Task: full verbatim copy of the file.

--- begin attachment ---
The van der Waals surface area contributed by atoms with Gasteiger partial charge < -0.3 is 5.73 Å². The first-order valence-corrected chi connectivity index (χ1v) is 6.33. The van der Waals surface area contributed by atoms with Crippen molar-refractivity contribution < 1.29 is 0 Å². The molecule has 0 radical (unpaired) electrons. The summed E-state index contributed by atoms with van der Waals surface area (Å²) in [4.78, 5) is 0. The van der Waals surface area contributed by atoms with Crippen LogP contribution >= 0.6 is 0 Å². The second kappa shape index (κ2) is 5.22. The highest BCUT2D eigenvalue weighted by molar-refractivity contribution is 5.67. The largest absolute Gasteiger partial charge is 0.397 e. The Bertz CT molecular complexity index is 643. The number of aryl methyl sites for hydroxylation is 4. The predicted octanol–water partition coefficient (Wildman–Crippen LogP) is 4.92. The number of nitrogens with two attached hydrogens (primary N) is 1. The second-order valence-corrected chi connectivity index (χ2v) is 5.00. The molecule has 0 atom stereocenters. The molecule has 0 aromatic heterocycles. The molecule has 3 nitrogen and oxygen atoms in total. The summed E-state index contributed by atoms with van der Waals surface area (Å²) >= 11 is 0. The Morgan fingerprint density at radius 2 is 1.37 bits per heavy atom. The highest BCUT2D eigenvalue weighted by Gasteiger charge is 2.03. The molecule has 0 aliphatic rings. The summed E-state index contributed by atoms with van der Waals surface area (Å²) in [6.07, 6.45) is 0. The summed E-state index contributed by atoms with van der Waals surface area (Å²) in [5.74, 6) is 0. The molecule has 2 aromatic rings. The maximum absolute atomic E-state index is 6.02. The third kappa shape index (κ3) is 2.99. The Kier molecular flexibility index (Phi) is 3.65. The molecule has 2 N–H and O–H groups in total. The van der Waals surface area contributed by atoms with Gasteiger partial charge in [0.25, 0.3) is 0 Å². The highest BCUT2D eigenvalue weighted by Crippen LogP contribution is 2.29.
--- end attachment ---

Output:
The van der Waals surface area contributed by atoms with Gasteiger partial charge < -0.3 is 5.73 Å². The first-order valence-corrected chi connectivity index (χ1v) is 6.33. The van der Waals surface area contributed by atoms with Crippen molar-refractivity contribution < 1.29 is 0 Å². The molecule has 0 radical (unpaired) electrons. The summed E-state index contributed by atoms with van der Waals surface area (Å²) in [4.78, 5) is 0. The van der Waals surface area contributed by atoms with Crippen LogP contribution >= 0.6 is 0 Å². The second kappa shape index (κ2) is 5.22. The highest BCUT2D eigenvalue weighted by molar-refractivity contribution is 5.67. The largest absolute Gasteiger partial charge is 0.397 e. The Bertz CT molecular complexity index is 643. The number of aryl methyl sites for hydroxylation is 4. The predicted octanol–water partition coefficient (Wildman–Crippen LogP) is 4.92. The number of nitrogens with two attached hydrogens (primary N) is 1. The second-order valence-corrected chi connectivity index (χ2v) is 5.00. The molecule has 0 atom stereocenters. The molecule has 0 aromatic heterocycles. The molecule has 3 nitrogen and oxygen atoms in total. The summed E-state index contributed by atoms with van der Waals surface area (Å²) >= 11 is 0. The Morgan fingerprint density at radius 2 is 1.37 bits per heavy atom. The highest BCUT2D eigenvalue weighted by Gasteiger charge is 2.03. The molecule has 0 aliphatic rings. The summed E-state index contributed by atoms with van der Waals surface area (Å²) in [6.07, 6.45) is 0. The summed E-state index contributed by atoms with van der Waals surface area (Å²) in [5.74, 6) is 0. The molecule has 2 aromatic rings. The maximum absolute atomic E-state index is 6.02. The third kappa shape index (κ3) is 2.99. The Kier molecular flexibility index (Phi) is 3.65. The molecule has 2 N–H and O–H groups in total. The van der Waals surface area contributed by atoms with Gasteiger partial charge in [0.25, 0.3) is 0 Å². The highest BCUT2D eigenvalue weighted by Crippen LogP contribution is 2.29.